This evaluation aimed to inform the development of ORB by documenting how the prototype Coaching eBooks could be implemented in schools, while assessing their potential impact via a RCT over the 2018 summer term. The research team administered questionnaires that assessed pupils’ reading activities and attitudes to reading, before and after the introduction of the prototype Coaching eBooks. They also carried out teacher interviews and observed classrooms to produce a detailed understanding of how the Coaching eBooks were implemented and used. Three schools were selected in the Southampton area, UK. The study involved 12 teachers, 322 children, 6 Coaching eBook classes, 6 control classes and 7 prototype Coaching eBooks. One of the Year 1 classes (5–6 year olds) and one of the Year 5 classed (9–10 year olds) used the Coaching eBooks, the others did not. The research lasted 6 months.

Key evaluation findings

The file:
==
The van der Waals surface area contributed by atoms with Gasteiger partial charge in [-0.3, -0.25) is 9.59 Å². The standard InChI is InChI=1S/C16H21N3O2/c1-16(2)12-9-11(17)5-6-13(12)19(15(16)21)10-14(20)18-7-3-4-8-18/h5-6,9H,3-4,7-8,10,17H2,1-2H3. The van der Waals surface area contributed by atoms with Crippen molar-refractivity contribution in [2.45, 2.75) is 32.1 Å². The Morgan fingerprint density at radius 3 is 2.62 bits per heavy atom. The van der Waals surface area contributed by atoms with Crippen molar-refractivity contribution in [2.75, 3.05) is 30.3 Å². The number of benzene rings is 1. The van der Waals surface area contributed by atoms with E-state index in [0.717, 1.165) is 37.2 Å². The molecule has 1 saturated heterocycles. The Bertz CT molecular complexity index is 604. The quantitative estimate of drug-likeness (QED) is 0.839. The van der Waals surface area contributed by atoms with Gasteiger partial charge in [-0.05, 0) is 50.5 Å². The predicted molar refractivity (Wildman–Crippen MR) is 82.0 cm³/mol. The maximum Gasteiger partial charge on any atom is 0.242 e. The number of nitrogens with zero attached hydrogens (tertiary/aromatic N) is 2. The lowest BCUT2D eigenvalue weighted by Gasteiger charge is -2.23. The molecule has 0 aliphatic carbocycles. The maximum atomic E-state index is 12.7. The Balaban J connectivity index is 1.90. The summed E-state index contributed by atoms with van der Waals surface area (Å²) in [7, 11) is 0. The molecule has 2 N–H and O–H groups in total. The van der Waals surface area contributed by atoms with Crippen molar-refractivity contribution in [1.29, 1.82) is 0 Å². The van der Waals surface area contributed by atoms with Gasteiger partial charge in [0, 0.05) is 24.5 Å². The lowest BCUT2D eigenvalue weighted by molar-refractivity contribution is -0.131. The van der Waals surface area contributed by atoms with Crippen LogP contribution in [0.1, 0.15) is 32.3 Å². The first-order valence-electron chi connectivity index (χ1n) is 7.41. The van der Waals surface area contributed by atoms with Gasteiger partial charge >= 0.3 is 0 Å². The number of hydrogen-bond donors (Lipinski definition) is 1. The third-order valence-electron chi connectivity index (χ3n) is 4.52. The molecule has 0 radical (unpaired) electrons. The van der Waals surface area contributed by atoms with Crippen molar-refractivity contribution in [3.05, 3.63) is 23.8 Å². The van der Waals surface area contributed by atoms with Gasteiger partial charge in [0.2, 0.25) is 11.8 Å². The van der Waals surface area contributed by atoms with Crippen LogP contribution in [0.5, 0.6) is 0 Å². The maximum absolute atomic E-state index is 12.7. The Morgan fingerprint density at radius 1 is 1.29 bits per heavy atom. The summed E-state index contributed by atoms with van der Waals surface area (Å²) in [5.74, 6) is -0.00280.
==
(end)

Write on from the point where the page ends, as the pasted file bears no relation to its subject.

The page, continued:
The study found that the average pupil’s attitude towards reading was significantly greater if they had been in a classroom that had used the prototype Coaching eBooks during that term. The impact on reading attitudes was most noticeable amongst the older, Year 5 pupils. This was an unexpected – but very encouraging – finding, as motivating older children to read is a particular challenge for teachers.

There were a number of challenges and difficulties that arose during the impact study. Here are a couple of examples, but many more were noted, some of which were acted on immediately and some will inform future developments of the service.

Impact study finding

Impact on the service, support/messaging

Children weren’t motivated to take the quizzes and the user journey from Coaching eBook to quiz was not smooth.

Introduced a number of new features aimed at encouraging children to take the quizzes, e.g. ‘I’ve done my First Quiz’ badge.